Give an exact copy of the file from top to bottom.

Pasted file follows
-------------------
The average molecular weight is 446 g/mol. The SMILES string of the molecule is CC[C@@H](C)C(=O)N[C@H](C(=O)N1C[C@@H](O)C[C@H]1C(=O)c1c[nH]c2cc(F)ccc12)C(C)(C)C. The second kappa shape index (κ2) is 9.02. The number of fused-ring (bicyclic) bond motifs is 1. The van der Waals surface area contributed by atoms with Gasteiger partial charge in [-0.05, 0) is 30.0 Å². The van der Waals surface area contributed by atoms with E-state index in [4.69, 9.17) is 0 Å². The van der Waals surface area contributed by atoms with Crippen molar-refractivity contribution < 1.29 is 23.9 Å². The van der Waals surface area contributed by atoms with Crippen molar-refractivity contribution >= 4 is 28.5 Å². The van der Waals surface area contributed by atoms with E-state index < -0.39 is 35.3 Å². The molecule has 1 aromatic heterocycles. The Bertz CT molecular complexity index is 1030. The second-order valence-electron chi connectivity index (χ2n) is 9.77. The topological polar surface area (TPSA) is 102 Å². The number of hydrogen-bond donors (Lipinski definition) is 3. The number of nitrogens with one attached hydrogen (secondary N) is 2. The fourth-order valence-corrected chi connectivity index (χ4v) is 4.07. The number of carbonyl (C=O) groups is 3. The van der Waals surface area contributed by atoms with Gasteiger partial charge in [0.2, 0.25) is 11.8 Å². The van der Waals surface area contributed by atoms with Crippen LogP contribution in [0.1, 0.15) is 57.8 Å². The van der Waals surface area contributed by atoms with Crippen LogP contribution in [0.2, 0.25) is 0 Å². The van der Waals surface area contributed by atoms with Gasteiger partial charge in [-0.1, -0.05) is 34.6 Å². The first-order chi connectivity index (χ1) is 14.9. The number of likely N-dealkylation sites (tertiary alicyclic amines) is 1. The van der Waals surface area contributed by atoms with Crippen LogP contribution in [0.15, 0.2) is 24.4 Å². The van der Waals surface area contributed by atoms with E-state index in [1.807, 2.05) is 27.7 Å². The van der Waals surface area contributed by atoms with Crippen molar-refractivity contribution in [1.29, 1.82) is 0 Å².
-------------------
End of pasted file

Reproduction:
The average molecular weight is 446 g/mol. The SMILES string of the molecule is CC[C@@H](C)C(=O)N[C@H](C(=O)N1C[C@@H](O)C[C@H]1C(=O)c1c[nH]c2cc(F)ccc12)C(C)(C)C. The second kappa shape index (κ2) is 9.02. The number of fused-ring (bicyclic) bond motifs is 1. The van der Waals surface area contributed by atoms with Gasteiger partial charge in [-0.05, 0) is 30.0 Å². The van der Waals surface area contributed by atoms with E-state index in [4.69, 9.17) is 0 Å². The van der Waals surface area contributed by atoms with Crippen molar-refractivity contribution < 1.29 is 23.9 Å². The van der Waals surface area contributed by atoms with Crippen molar-refractivity contribution >= 4 is 28.5 Å². The van der Waals surface area contributed by atoms with E-state index < -0.39 is 35.3 Å². The molecule has 1 aromatic heterocycles. The Bertz CT molecular complexity index is 1030. The second-order valence-electron chi connectivity index (χ2n) is 9.77. The topological polar surface area (TPSA) is 102 Å². The number of hydrogen-bond donors (Lipinski definition) is 3. The number of nitrogens with one attached hydrogen (secondary N) is 2. The fourth-order valence-corrected chi connectivity index (χ4v) is 4.07. The number of carbonyl (C=O) groups is 3. The van der Waals surface area contributed by atoms with Gasteiger partial charge in [0.2, 0.25) is 11.8 Å². The van der Waals surface area contributed by atoms with Crippen LogP contribution in [0.1, 0.15) is 57.8 Å². The van der Waals surface area contributed by atoms with Crippen LogP contribution in [0.2, 0.25) is 0 Å². The van der Waals surface area contributed by atoms with Gasteiger partial charge in [-0.1, -0.05) is 34.6 Å². The first-order chi connectivity index (χ1) is 14.9. The number of likely N-dealkylation sites (tertiary alicyclic amines) is 1. The van der Waals surface area contributed by atoms with Crippen LogP contribution in [0.15, 0.2) is 24.4 Å². The van der Waals surface area contributed by atoms with E-state index in [1.807, 2.05) is 27.7 Å². The van der Waals surface area contributed by atoms with Crippen molar-refractivity contribution in [1.29, 1.82) is 0 Å².